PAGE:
Losing weight soon after type 2 diabetes diagnosis doubles positive outcomes

August 12, 2008

People who lose weight soon after a diagnosis of type 2 diabetes have better control of their blood pressure and blood sugar, and are more likely to maintain that control even if they regain their weight, according to a Kaiser Permanente study published online in Diabetes Care, the American Diabetes Association journal.

This is the first clinical study to show that benefits remain even if patients regain their weight. The study followed more than 2,500 adults with type 2 diabetes for four years. Those who lost weight within an average of 18 months after diagnosis were up to twice as likely to achieve their blood pressure and blood sugar targets as those who didn't lose weight. Those benefits can prevent diabetes-related heart disease, blindness, nerve and kidney damage, and death.

"Our study shows that early weight loss can reduce the risk factors that so often lead to diabetes complications and death," says Dr. Adrianne Feldstein, MD, MS, the study's lead author, a practicing physician and an investigator at Kaiser Permanente's Center for Health Research in Portland, Ore. "We've known for a long time that weight loss is an important component in diabetes treatment and prevention. Now it appears there may be a critical window of opportunity following diagnosis in which some lasting gains can be achieved if people are willing to take immediate steps toward lifestyle changes."

More than 20 million Americans have type 2 diabetes and most of them are overweight or obese.

Funded by the National Institutes of Health, the four-year study conducted by Kaiser Permanente in Oregon and Washington followed 2,574 patients with type 2 diabetes between 1997 and 2002. Scientists followed the weight gain and loss patterns of these patients for three years, and then in the fourth year compared glucose control tests and blood pressure readings.

Most patients remained at about the same weight during the first three years of the study, but a small group of 314 patients lost an average of 23 pounds. This group was more likely to meet blood pressure and glucose targets during the fourth year even though, by that time, most of them had regained their weight.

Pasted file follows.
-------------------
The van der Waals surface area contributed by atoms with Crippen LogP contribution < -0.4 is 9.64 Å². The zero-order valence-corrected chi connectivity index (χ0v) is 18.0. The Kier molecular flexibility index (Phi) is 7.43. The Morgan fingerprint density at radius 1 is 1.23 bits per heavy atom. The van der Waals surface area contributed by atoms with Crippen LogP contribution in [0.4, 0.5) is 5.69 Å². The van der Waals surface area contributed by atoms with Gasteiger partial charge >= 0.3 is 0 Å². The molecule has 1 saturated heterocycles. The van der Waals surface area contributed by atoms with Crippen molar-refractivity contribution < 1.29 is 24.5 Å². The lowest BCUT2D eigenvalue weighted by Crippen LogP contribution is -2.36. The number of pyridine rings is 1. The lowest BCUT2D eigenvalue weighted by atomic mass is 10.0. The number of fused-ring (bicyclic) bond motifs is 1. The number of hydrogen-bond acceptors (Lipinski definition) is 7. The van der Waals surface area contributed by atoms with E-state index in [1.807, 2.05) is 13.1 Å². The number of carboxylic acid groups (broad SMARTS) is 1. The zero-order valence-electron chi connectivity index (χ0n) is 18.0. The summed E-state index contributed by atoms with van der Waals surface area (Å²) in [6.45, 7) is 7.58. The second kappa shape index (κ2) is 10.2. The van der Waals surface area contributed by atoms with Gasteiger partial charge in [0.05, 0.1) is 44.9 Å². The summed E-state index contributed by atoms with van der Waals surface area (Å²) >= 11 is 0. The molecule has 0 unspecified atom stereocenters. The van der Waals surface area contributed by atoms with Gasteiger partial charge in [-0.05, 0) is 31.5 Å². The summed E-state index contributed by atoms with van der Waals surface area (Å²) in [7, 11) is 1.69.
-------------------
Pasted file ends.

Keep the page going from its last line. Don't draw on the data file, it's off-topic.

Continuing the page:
"We don't know if the initial weight loss increased the body's sensitivity to insulin, or if the sustained lifestyle changes were the reason for the long-term health benefits," said Gregory A. Nichols, Ph.D., a study co-author at Kaiser Permanente's Center for Health Research. "But we do know that losing weight reduces the risk factors that often lead to heart disease, blindness, nerve and kidney damage, amputations, and death in type 2 diabetes patients."

Although the study didn't examine specific methods for weight loss, prior studies conducted at Kaiser Permanente's Center for Health Research have demonstrated effective weight loss strategies. One recent study reported that diabetic patients who had nutritional counseling were about twice as likely to lose weight. Another study found that people who keep food diaries lose twice as much weight as those who don't, and that people who attend support groups also lose more weight.

Source: Kaiser Permanente

Explore further: Team finds a better way to engineer therapeutic proteins into antibodies

Related Stories

Atomic view of bacterial enzymes that help human digestion

July 31, 2015

A group of researchers at the University of Waterloo in Ontario, Canada has reached deep into the human gut, plucked out a couple enzymes produced by bacteria residing there and determined their biological activities and ...

Health checks will be seated by Sharp

December 8, 2014

(Phys.org) —Sharp unveiled a news-making prototype of a sensor earlier this month at Semicon Japan 2014, which took place from Dec 3 to 5. As its title suggests, Sharp's "Blood Vessel Aging Degree Sensor" can measure the ...

Fat turns from diabetes foe to potential treatment

March 24, 2015

A new weapon in the war against type 2 diabetes is coming in an unexpected form: fat. Researchers have discovered a new class of potentially therapeutic lipids, called fatty-acid esters of hydroxy fatty acids (FAHFAs). These ...

Gold standard management of the diabetic cat

March 3, 2015

The International Society of Feline Medicine (ISFM), the veterinary division of International Cat Care, has convened an expert panel of veterinary clinicians and academics to produce practical guidance to help veterinary ...

Recommended for you

How the finch changes its tune

August 3, 2015

Like top musicians, songbirds train from a young age to weed out errors and trim variability from their songs, ultimately becoming consistent and reliable performers. But as with human musicians, even the best are not machines. ...

Machine Translates Thoughts into Speech in Real Time

December 21, 2009

(PhysOrg.com) -- By implanting an electrode into the brain of a person with locked-in syndrome, scientists have demonstrated how to wirelessly transmit neural signals to a speech synthesizer. The "thought-to-speech" process ...

0 comments

Please sign in to add a comment. Registration is free, and takes less than a minute. Read more

Click here to reset your password.
Sign in to get notified via email when new comments are made.